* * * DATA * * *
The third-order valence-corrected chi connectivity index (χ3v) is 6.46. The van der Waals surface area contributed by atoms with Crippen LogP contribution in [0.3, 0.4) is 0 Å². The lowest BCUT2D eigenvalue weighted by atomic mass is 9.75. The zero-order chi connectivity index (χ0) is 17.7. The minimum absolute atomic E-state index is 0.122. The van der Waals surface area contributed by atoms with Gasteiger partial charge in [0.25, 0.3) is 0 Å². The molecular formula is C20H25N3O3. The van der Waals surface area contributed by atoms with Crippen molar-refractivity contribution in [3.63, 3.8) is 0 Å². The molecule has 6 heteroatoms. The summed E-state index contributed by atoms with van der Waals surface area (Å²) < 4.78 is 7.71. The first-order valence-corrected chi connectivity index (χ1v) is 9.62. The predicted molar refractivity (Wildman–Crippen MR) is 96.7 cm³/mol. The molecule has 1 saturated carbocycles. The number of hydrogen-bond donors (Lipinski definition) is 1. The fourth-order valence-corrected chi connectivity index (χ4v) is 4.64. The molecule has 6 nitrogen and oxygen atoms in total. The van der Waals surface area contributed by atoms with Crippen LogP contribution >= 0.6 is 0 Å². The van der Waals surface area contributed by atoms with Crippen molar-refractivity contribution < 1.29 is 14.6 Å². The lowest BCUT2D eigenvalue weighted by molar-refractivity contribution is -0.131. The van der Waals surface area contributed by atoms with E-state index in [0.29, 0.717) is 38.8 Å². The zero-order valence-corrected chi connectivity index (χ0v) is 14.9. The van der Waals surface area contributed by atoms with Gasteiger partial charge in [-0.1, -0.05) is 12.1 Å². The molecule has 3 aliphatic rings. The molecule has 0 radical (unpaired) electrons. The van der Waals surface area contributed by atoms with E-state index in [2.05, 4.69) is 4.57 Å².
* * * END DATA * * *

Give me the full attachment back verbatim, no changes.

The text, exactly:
The third-order valence-corrected chi connectivity index (χ3v) is 6.46. The van der Waals surface area contributed by atoms with Crippen LogP contribution in [0.3, 0.4) is 0 Å². The lowest BCUT2D eigenvalue weighted by atomic mass is 9.75. The zero-order chi connectivity index (χ0) is 17.7. The minimum absolute atomic E-state index is 0.122. The van der Waals surface area contributed by atoms with Gasteiger partial charge in [0.25, 0.3) is 0 Å². The molecular formula is C20H25N3O3. The van der Waals surface area contributed by atoms with Crippen molar-refractivity contribution in [3.63, 3.8) is 0 Å². The molecule has 6 heteroatoms. The summed E-state index contributed by atoms with van der Waals surface area (Å²) < 4.78 is 7.71. The first-order valence-corrected chi connectivity index (χ1v) is 9.62. The predicted molar refractivity (Wildman–Crippen MR) is 96.7 cm³/mol. The molecule has 1 saturated carbocycles. The number of hydrogen-bond donors (Lipinski definition) is 1. The fourth-order valence-corrected chi connectivity index (χ4v) is 4.64. The molecule has 6 nitrogen and oxygen atoms in total. The van der Waals surface area contributed by atoms with Crippen LogP contribution >= 0.6 is 0 Å². The van der Waals surface area contributed by atoms with Crippen molar-refractivity contribution < 1.29 is 14.6 Å². The lowest BCUT2D eigenvalue weighted by molar-refractivity contribution is -0.131. The van der Waals surface area contributed by atoms with E-state index in [0.29, 0.717) is 38.8 Å². The zero-order valence-corrected chi connectivity index (χ0v) is 14.9. The van der Waals surface area contributed by atoms with Gasteiger partial charge in [-0.1, -0.05) is 12.1 Å². The molecule has 3 aliphatic rings. The molecule has 0 radical (unpaired) electrons. The van der Waals surface area contributed by atoms with E-state index in [2.05, 4.69) is 4.57 Å².